A Song in the Night

Rev. David Bast Uncategorized

READ : Psalm 134:1-3

The final song in our series on the Psalms, “Songs for the People of God,” is a song of worship, and blessing.

The 134th Psalm is a song in the night, a brief hymn for the close of evening worship at the Temple in Jerusalem. It is also, as its Hebrew title indicates, one of the “Songs of Ascent.” This description was added to several of the Psalms by Jewish editors at the time the book of Psalms was compiled. Psalm 134 is the last of fifteen songs, beginning with Psalm 120, so marked. The term “Songs of Ascent” was one that long puzzled biblical scholars. The word translated “ascent” means literally to climb, as in climbing up a set of steps. Scholars once thought that it might refer in some way to the composition or internal structure of these Psalms. But now they believe that the word has to do not with the songs themselves as much as with the activity of the people who were singing them. These were climbing songs, travel songs sung by Jewish pilgrims as they walked up the road toward Jerusalem.


Originally, Jewish worship was seasonal, not weekly. The Sabbath was a day of rest each week, but it wasn’t originally a day for organized, corporate worship. That only came later, after Jewish communities had been scattered throughout the world and no longer had easy access to the temple in Jerusalem. But in the Old Testament public worship was intended to take place at the Temple in the city of Jerusalem, primarily during the three great annual festivals. In the spring, sometime in March or April, came Passover, which commemorated the Israelites’ deliverance from slavery in Egypt. Then seven weeks later was the feast of Pentecost, marking the giving of God’s Law to Moses on Mount Sinai. Finally, in the fall the harvest festival of Tabernacles was held, both to give thanks for the bountiful gifts of God and to recall his provision and guidance during the years of wilderness wandering at the time of the Exodus. So faithful Jews gathered in Jerusalem for worship three times a year; at Passover to remember God’s salvation, at Pentecost to give thanks for his Word, and at Tabernacles to celebrate his providential care.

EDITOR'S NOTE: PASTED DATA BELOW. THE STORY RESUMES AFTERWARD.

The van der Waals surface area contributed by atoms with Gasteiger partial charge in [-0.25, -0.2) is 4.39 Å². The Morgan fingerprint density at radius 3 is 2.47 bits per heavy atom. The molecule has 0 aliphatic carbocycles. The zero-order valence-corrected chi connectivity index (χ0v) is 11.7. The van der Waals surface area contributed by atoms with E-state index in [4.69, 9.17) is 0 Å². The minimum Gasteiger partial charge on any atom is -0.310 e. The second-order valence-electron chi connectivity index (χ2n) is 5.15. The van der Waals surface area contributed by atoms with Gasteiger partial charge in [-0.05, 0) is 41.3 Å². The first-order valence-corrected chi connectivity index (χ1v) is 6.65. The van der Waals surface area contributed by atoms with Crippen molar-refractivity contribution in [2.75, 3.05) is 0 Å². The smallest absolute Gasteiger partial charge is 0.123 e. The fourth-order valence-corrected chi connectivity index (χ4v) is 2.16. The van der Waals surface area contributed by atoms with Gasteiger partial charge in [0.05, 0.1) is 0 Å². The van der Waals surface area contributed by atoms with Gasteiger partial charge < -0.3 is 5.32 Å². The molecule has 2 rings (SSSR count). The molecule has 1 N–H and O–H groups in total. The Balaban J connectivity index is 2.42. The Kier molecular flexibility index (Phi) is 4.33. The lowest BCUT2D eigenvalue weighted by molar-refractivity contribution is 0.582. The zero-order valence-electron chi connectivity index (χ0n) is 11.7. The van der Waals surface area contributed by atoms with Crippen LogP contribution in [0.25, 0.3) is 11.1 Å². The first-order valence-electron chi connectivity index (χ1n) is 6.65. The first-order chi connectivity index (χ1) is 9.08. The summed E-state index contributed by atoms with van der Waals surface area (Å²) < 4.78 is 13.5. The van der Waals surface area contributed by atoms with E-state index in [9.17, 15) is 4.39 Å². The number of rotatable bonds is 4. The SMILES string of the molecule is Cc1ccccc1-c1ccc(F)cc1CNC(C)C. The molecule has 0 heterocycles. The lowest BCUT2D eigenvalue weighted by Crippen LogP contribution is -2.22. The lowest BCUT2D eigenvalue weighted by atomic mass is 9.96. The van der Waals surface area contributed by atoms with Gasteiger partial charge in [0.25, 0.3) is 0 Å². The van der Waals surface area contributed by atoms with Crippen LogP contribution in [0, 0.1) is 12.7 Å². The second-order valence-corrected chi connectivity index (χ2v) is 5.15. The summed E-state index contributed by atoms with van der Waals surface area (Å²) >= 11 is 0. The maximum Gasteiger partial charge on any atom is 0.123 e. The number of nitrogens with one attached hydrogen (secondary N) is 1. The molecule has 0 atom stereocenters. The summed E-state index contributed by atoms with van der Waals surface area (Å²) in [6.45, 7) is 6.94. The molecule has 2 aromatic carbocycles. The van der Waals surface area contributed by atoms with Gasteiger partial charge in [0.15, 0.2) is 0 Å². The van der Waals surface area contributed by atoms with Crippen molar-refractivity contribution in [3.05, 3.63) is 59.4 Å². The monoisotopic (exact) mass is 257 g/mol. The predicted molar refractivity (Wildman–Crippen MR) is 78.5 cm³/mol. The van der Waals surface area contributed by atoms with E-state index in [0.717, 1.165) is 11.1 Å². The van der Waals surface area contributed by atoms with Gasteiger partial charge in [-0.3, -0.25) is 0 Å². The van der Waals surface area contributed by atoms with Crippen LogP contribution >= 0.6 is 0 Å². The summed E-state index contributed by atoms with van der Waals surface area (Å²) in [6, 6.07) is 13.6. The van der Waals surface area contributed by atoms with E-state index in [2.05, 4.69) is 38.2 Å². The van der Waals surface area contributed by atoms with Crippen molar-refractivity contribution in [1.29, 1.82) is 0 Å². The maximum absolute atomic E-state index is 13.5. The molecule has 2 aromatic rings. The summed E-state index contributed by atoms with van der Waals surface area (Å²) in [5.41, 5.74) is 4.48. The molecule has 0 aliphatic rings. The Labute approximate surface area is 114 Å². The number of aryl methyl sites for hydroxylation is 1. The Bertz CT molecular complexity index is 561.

To get to the Temple, the worshipers had to climb. That was a simple fact of geography. The city of Jerusalem is set in the hill country of Judea. Mount Zion, the site of the Temple, is the highest point of the city. So traveling there, especially by the main road that goes up from Jericho in the Jordan river valley, meant a literal ascent, a long uphill climb. Try to picture that road, swollen with pilgrims on the eve of a festival. Imagine them straining to catch the first glimpse of the holy city, singing these songs to make the last weary miles hasten along.

I rejoiced with those who said to me,

“Let us go to the house of the Lord.”

Our feet are standing in your gates, O Jerusalem.

Jerusalem is built like a city

That is closely compacted together.

That is where the tribes go up,

the tribes of the Lord,

to praise the name of the Lord.

Psalm 122:1-4

Those who trust in the Lord are like Mount Zion,

which cannot be shaken but endures forever.